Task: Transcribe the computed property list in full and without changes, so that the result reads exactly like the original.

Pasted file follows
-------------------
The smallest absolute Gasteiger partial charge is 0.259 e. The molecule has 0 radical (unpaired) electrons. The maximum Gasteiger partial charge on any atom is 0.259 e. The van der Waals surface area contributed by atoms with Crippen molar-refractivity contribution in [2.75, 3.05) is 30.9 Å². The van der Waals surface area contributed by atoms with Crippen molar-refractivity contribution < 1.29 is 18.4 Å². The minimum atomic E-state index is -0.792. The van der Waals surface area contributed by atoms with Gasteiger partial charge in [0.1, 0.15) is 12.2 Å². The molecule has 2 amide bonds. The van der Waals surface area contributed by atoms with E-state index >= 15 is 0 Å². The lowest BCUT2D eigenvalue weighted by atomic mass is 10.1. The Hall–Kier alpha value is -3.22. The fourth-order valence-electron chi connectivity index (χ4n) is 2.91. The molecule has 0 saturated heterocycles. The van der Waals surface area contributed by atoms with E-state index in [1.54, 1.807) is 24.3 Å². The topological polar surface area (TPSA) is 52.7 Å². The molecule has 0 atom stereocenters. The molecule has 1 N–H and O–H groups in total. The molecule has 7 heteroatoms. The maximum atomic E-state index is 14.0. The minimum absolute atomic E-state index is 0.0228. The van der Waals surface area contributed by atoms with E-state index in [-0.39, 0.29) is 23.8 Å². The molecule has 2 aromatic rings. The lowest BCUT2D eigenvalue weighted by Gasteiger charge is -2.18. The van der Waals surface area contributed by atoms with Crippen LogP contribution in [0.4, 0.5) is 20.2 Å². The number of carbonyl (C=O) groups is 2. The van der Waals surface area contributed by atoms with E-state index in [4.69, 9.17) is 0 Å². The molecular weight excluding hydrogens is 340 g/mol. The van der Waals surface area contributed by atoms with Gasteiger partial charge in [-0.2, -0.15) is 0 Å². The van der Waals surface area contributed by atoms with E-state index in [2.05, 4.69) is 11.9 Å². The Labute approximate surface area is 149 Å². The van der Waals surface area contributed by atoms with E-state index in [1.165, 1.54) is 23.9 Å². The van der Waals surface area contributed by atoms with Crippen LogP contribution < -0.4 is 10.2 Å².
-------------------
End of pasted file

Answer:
The smallest absolute Gasteiger partial charge is 0.259 e. The molecule has 0 radical (unpaired) electrons. The maximum Gasteiger partial charge on any atom is 0.259 e. The van der Waals surface area contributed by atoms with Crippen molar-refractivity contribution in [2.75, 3.05) is 30.9 Å². The van der Waals surface area contributed by atoms with Crippen molar-refractivity contribution < 1.29 is 18.4 Å². The minimum atomic E-state index is -0.792. The van der Waals surface area contributed by atoms with Gasteiger partial charge in [0.1, 0.15) is 12.2 Å². The molecule has 2 amide bonds. The van der Waals surface area contributed by atoms with E-state index >= 15 is 0 Å². The lowest BCUT2D eigenvalue weighted by atomic mass is 10.1. The Hall–Kier alpha value is -3.22. The fourth-order valence-electron chi connectivity index (χ4n) is 2.91. The molecule has 0 saturated heterocycles. The van der Waals surface area contributed by atoms with E-state index in [1.54, 1.807) is 24.3 Å². The topological polar surface area (TPSA) is 52.7 Å². The molecule has 0 atom stereocenters. The molecule has 1 N–H and O–H groups in total. The molecule has 7 heteroatoms. The maximum atomic E-state index is 14.0. The minimum absolute atomic E-state index is 0.0228. The van der Waals surface area contributed by atoms with E-state index in [-0.39, 0.29) is 23.8 Å². The molecule has 2 aromatic rings. The lowest BCUT2D eigenvalue weighted by Gasteiger charge is -2.18. The van der Waals surface area contributed by atoms with Crippen LogP contribution in [0.4, 0.5) is 20.2 Å². The number of carbonyl (C=O) groups is 2. The van der Waals surface area contributed by atoms with E-state index in [4.69, 9.17) is 0 Å². The molecular weight excluding hydrogens is 340 g/mol. The van der Waals surface area contributed by atoms with Gasteiger partial charge in [-0.2, -0.15) is 0 Å². The van der Waals surface area contributed by atoms with E-state index in [2.05, 4.69) is 11.9 Å². The Labute approximate surface area is 149 Å². The van der Waals surface area contributed by atoms with E-state index in [1.165, 1.54) is 23.9 Å². The van der Waals surface area contributed by atoms with Crippen LogP contribution < -0.4 is 10.2 Å².